Natural Sciences at Cambridge combine a broad first year with increasing specialisation in the second year and total specialisation in the third and, in some disciplines, fourth years. It is a busy, intense course and moves quickly. If you are fascinated by science, and want to study a number of areas of science at University level before specialising, then Natural Sciences is for you.
The greatest benefit of the Natural Sciences Tripos is that you do not choose one science in which to specialise until you have explored several at the University level. Hence you gain an exceptionally broad scientific base.
The first year will involve choosing three (out of a possible seven) basic experimental subjects, plus an appropriate course in Mathematics. This will give you a thorough and broad foundation, on which to build your chosen speciality. Second year students choose three subjects, giving them the opportunity to become more specialised in a particular subject, or to retain a broad approach. By the third year you will be specialising in one of sixteen subjects, chosen from a list that runs from Astrophysics to Zoology and includes Biochemistry, Chemistry, Materials Science, Plant Sciences, Psychology and Physics.
In all Natural Sciences subjects it is possible to graduate with the BA Degree after three years. Four-year courses leading to the degrees of BA and MSci are available in eight subjects including Biochemistry, Chemistry, Geological Sciences, Materials Science, Physics and Systems Biology, subject to appropriate examination performance.
Detailed information on all available subjects within the Natural sciences course can be found on here.
As a guide, we expect our successful applicants to achieve at least two A* grades and one A grade in the scientific and mathematical subjects taken at A-level.
On your application form, you are asked to specify 'physical' or 'biological' as well as Natural Sciences, although this does not constrain your final choices of subjects - it ensures that your interviews will be appropriate to your interests.
The breadth of the Natural Sciences course means that the best preparation for the degree is to develop your knowledge base across a wide range of science and mathematics subjects at A Level (or equivalent). The majority of applicants take at least three science / mathematics subjects (Biology, Chemistry, Physics, Mathematics, Further Mathematics). As a minimum, we require two of these at A Level, but this will limit your choice of options in the first year of the course.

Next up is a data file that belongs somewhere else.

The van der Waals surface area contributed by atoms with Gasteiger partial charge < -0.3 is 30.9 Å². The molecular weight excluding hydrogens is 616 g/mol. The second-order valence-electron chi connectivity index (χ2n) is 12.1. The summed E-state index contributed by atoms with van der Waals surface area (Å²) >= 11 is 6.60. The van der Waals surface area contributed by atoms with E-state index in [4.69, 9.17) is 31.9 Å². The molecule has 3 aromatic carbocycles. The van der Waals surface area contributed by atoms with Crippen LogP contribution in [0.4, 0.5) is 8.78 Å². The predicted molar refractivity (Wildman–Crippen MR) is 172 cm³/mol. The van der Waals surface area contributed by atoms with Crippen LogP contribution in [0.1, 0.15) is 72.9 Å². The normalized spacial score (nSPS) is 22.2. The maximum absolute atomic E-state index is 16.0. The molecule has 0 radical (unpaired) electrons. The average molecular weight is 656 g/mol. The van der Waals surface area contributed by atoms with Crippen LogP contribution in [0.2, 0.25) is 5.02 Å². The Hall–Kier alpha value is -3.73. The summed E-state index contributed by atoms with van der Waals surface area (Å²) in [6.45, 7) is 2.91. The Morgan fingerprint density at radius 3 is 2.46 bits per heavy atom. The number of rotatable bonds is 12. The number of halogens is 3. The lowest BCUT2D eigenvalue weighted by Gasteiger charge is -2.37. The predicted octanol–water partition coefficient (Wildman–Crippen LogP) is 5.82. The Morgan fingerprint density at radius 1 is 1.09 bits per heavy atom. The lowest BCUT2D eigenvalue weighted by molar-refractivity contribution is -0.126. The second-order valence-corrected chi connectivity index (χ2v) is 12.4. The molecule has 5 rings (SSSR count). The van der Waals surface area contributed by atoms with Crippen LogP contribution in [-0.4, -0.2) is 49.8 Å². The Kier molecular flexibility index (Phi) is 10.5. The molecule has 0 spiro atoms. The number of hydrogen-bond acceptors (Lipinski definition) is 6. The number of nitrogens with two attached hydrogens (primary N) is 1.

For the Physical Sciences, A Level Mathematics is essential, and if you are intending to study Physics we strongly recommend that you also take A Level Further Mathematics.
A Level Chemistry is essential if you wish to study Chemistry, and very useful for subjects such as Materials Science and Earth Sciences.
For the Biological Sciences, A Level Mathematics is not essential, but is strongly recommended. Chemistry is essential if you wish to take the Biology of Cells option in the first year. A Level Biology is not essential for any of the biological science options, but is very useful.
Detailed information about requirements for the different Natural Sciences options can be found on the university's admissions webpages and the Natural Sciences Tripos course website.
Applicants to Wolfson College will not be required to sit a pre-interview assessment for Natural Sciences. Applicants invited for interview will be asked to sit a written assessment on the day of their interviews. This assessment will be similar in content and format to the assessment used by other colleges prior to interview. Specifications can be found here.
At interview, engagement with and enthusiasm for the subject will be explored by the course Director of Studies and Admissions Tutor. The interviews are partly technical. We do not expect you to know all the answers but you should be able to "think on your feet" and apply your knowledge to new situations. We are looking for the ability to think clearly and critically, to apply principles correctly to unfamiliar areas, and to relate mathematical models to specific situations; you need to be able to show competence in basic mathematical manipulations; and finally for enthusiasm for your subject and determination to master its details.
Directors of Studies:
Dr Sergei Taraskin (Physical)
Dr Linda King (Biological)